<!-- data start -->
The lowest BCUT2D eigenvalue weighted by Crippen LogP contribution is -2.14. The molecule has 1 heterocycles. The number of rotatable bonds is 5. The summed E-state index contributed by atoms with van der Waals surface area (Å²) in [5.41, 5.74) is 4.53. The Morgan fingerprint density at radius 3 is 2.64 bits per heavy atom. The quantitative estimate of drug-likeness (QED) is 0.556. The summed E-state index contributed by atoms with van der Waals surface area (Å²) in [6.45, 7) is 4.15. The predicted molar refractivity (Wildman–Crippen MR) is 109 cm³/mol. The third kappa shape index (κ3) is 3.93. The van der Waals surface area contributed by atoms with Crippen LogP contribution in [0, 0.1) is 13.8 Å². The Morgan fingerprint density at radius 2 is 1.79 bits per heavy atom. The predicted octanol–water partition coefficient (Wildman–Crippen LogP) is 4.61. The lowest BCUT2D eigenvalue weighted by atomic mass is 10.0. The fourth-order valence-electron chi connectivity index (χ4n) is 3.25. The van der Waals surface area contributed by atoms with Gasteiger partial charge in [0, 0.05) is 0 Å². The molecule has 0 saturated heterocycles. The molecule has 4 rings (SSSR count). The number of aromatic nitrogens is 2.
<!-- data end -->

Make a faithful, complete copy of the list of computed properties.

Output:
The lowest BCUT2D eigenvalue weighted by Crippen LogP contribution is -2.14. The molecule has 1 heterocycles. The number of rotatable bonds is 5. The summed E-state index contributed by atoms with van der Waals surface area (Å²) in [5.41, 5.74) is 4.53. The Morgan fingerprint density at radius 3 is 2.64 bits per heavy atom. The quantitative estimate of drug-likeness (QED) is 0.556. The summed E-state index contributed by atoms with van der Waals surface area (Å²) in [6.45, 7) is 4.15. The predicted molar refractivity (Wildman–Crippen MR) is 109 cm³/mol. The third kappa shape index (κ3) is 3.93. The van der Waals surface area contributed by atoms with Crippen LogP contribution in [0, 0.1) is 13.8 Å². The Morgan fingerprint density at radius 2 is 1.79 bits per heavy atom. The predicted octanol–water partition coefficient (Wildman–Crippen LogP) is 4.61. The lowest BCUT2D eigenvalue weighted by atomic mass is 10.0. The fourth-order valence-electron chi connectivity index (χ4n) is 3.25. The van der Waals surface area contributed by atoms with Gasteiger partial charge in [0, 0.05) is 0 Å². The molecule has 0 saturated heterocycles. The molecule has 4 rings (SSSR count). The number of aromatic nitrogens is 2.